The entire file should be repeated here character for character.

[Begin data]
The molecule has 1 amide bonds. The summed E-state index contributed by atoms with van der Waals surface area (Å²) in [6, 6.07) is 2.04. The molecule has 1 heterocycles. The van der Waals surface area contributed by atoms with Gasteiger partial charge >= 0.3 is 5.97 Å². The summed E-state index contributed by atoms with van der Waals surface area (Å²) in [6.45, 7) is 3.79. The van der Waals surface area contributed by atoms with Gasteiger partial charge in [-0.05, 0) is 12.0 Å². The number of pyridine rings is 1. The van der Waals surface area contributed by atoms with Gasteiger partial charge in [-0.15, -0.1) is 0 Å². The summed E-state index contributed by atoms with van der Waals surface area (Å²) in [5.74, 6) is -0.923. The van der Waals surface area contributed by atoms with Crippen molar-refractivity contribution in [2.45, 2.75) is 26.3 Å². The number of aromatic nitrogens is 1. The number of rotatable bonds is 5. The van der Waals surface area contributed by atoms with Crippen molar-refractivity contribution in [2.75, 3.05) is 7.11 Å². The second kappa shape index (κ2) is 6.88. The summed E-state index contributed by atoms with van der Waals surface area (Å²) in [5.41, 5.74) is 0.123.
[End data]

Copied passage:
The molecule has 1 amide bonds. The summed E-state index contributed by atoms with van der Waals surface area (Å²) in [6, 6.07) is 2.04. The molecule has 1 heterocycles. The van der Waals surface area contributed by atoms with Gasteiger partial charge >= 0.3 is 5.97 Å². The summed E-state index contributed by atoms with van der Waals surface area (Å²) in [6.45, 7) is 3.79. The van der Waals surface area contributed by atoms with Gasteiger partial charge in [-0.05, 0) is 12.0 Å². The number of pyridine rings is 1. The van der Waals surface area contributed by atoms with Gasteiger partial charge in [-0.15, -0.1) is 0 Å². The summed E-state index contributed by atoms with van der Waals surface area (Å²) in [5.74, 6) is -0.923. The van der Waals surface area contributed by atoms with Crippen molar-refractivity contribution in [2.45, 2.75) is 26.3 Å². The number of aromatic nitrogens is 1. The number of rotatable bonds is 5. The van der Waals surface area contributed by atoms with Crippen molar-refractivity contribution in [2.75, 3.05) is 7.11 Å². The second kappa shape index (κ2) is 6.88. The summed E-state index contributed by atoms with van der Waals surface area (Å²) in [5.41, 5.74) is 0.123.